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John Smith, 23, from Penrith in Cumbria, is currently studying for an MEng in Electronic and Electrical Engineering at the University of Chester and will graduate later this year.

He will then begin a prestigious three-year graduate scheme in the railways team at Mott MacDonald, a leading global engineering, management and development consultancy. The role will combine opportunities to become involved with engineering design work on railway projects with learning more about project management, communications and networking.

John said his Electronic and Electrical Engineering programme at the University offered the perfect blend of academic study and support and the opportunity to take part in industrial placements, which enabled him to gain practical workplace experience and apply the skills and theory learned at University.

John said: “I have always had a flair for finding out how things work and creating things. Before I came to University I did an engineering apprenticeship, assembling and repairing industrial cleaning machines. It was during this apprenticeship that I learned how to apply my talents and started to develop a passion for Electronic and Electrical Engineering (EEE).

“I love EEE because I get a huge amount of satisfaction from seeing abstract theory come to life through physical systems. It is also quite a broad subject; you get exposure to a wide range of different areas, which is very important to me.

“I decided to study at Chester specifically because of the industrial involvement in the course. Coming from a vocational background, my goal in coming to University was to make myself more competitive and useful in industry, so I naturally found the two industrial placements offered very enticing. At Chester I have had a very close working relationship with academic staff. Gaining knowledge first-hand from some exceptionally talented and inspirational people was really enlightening, and I feel privileged to have had this experience.”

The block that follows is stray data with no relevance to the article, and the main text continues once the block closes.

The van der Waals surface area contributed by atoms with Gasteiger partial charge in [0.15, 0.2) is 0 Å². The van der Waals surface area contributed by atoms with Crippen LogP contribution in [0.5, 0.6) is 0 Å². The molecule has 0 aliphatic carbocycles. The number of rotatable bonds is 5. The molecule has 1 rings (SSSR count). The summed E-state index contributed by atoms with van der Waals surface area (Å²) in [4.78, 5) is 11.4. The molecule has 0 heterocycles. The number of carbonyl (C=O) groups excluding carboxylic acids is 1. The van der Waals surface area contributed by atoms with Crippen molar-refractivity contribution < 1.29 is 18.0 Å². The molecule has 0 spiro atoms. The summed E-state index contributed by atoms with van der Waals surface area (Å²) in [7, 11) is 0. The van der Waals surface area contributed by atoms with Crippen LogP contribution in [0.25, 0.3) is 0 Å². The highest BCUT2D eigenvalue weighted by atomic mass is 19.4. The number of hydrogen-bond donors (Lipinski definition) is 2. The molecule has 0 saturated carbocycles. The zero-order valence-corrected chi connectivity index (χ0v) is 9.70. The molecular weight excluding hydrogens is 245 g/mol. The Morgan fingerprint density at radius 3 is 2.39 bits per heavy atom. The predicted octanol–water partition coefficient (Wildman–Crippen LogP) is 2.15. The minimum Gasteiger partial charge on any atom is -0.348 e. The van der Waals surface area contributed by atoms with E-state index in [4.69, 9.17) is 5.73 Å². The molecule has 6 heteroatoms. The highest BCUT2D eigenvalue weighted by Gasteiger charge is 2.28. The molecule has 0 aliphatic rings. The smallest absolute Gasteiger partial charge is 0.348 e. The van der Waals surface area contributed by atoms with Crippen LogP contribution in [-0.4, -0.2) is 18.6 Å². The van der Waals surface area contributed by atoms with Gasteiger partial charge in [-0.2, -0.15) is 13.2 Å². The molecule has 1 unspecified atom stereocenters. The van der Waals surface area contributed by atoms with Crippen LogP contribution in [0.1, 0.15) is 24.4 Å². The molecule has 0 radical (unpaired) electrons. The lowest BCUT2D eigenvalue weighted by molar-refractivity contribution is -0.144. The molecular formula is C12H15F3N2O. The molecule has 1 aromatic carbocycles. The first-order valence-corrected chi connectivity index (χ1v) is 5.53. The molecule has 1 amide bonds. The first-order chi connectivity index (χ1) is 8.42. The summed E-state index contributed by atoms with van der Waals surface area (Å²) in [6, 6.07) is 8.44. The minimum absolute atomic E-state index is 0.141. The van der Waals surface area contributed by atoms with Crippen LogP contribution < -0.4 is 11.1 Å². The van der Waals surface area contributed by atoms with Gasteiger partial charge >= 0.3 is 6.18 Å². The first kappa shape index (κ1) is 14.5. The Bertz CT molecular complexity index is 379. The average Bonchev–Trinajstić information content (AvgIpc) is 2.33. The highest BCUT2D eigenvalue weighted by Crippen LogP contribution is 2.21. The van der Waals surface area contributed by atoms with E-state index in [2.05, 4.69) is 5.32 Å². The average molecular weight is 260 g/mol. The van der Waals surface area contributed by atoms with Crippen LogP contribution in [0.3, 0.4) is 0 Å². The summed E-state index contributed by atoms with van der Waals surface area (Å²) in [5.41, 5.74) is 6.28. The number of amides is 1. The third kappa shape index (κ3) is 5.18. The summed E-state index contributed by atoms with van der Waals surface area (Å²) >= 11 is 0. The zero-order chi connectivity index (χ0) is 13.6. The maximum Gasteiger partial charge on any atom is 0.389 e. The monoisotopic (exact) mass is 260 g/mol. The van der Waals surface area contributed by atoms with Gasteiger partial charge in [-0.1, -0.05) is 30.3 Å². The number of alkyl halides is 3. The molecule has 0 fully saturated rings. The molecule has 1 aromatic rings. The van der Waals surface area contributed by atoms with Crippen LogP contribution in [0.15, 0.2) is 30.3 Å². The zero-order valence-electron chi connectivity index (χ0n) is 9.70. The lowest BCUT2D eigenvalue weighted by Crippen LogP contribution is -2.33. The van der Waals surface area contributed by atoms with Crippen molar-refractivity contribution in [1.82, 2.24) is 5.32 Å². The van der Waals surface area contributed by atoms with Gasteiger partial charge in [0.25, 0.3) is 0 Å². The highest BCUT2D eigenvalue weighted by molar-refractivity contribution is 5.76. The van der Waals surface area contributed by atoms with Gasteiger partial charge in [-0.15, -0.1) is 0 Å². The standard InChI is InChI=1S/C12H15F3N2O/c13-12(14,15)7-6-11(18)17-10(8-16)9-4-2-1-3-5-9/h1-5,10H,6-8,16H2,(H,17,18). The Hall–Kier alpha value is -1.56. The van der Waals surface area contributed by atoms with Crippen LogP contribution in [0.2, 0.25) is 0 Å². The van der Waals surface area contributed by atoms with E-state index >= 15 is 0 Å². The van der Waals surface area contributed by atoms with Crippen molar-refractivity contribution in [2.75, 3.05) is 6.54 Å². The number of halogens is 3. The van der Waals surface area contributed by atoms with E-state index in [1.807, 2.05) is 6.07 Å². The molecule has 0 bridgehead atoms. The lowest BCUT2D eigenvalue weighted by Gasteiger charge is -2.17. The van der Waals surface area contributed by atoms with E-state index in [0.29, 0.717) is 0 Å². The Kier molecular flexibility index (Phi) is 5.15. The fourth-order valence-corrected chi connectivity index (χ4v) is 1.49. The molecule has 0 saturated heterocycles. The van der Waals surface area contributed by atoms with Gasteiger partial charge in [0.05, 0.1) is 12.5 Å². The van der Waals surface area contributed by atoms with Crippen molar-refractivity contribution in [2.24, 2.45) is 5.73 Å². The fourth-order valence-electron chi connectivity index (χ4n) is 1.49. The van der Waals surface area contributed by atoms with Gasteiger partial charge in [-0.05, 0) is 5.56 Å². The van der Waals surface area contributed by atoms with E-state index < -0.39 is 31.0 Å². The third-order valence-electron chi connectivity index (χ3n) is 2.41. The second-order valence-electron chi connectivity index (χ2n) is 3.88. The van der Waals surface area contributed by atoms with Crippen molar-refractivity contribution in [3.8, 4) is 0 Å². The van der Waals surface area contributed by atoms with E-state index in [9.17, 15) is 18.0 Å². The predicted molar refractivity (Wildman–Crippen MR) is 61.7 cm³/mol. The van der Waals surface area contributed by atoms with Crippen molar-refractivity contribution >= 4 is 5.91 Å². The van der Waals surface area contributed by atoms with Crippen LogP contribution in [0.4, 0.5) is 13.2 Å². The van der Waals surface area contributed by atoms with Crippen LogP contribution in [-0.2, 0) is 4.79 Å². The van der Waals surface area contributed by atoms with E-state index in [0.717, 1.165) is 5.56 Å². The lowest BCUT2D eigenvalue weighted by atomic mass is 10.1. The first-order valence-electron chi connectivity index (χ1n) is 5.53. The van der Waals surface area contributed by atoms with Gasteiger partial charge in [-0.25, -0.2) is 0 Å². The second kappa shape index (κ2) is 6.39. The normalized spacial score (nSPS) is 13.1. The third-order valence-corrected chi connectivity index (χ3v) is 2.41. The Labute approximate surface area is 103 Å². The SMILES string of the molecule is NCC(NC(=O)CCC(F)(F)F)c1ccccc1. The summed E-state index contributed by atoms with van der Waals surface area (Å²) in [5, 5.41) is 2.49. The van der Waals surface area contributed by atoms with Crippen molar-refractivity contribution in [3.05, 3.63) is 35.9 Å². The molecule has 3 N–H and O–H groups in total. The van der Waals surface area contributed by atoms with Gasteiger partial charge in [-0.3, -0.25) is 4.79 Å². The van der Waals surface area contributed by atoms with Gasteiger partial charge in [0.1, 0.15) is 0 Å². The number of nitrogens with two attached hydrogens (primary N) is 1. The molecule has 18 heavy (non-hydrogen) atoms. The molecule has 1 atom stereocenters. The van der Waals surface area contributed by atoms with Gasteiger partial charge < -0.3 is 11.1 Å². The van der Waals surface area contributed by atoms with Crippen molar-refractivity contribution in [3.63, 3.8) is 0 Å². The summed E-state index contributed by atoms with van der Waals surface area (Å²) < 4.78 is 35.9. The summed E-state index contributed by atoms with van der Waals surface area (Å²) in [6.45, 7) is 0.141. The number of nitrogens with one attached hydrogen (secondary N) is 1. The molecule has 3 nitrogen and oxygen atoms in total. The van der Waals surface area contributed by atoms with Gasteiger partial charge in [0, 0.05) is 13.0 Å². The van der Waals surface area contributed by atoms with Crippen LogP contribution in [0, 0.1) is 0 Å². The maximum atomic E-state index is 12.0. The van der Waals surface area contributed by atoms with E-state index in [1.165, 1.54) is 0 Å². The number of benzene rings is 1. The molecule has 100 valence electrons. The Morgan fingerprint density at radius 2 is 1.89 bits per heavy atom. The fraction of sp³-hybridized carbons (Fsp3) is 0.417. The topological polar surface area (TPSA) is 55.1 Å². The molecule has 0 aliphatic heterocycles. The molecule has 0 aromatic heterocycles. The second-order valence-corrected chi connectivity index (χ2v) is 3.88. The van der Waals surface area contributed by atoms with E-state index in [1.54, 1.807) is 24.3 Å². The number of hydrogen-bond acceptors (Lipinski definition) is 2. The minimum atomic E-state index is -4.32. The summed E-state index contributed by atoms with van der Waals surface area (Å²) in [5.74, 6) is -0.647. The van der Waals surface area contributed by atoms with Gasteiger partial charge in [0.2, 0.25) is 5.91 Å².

John now feels excited for his future in his chosen career.

He added: “The industrial placements that I completed during my studies were very useful in securing this role. Not only did they look good on my CV and give me relevant experience to talk about, they also gave me some perspective on what personal strengths employers are looking for. Demonstrating sincere enthusiasm for, and devotion to your subject always places you in a strong position during recruitment processes. The academic projects on offer are excellent too, giving me a balanced exposure to both industry and academia. I was very stimulated by my BEng project in particular, to the extent that I briefly considered an academic career!

“I am delighted with the position I have secured, and I hope to stay with the company for as long as possible, hopefully gaining chartership, taking on new responsibilities, and generally maximising the impact of my work. Other than this, I believe that enthusiasm and commitment will always lead to interesting opportunities, and I am excited to see where this attitude will take me.”

Dr Gerard Edwards, Acting Joint Head for Electronic and Electrical Engineering at the University, said: “The Department is absolutely thrilled that John has secured such a prestigious position in the railway team at Mott MacDonald. His success vindicates the approach we take to EEE at the University of Chester with a judicious balance of theory and practice taken, that yields graduates who can thrive in the real world of engineering. The modules that John has studied in programming, signal processing, control theory, communications and the skills that he has picked up in pursuing a BEng Project in the nanoelectronics research field will stand him in good stead to work in the area of railway signalling.”

 

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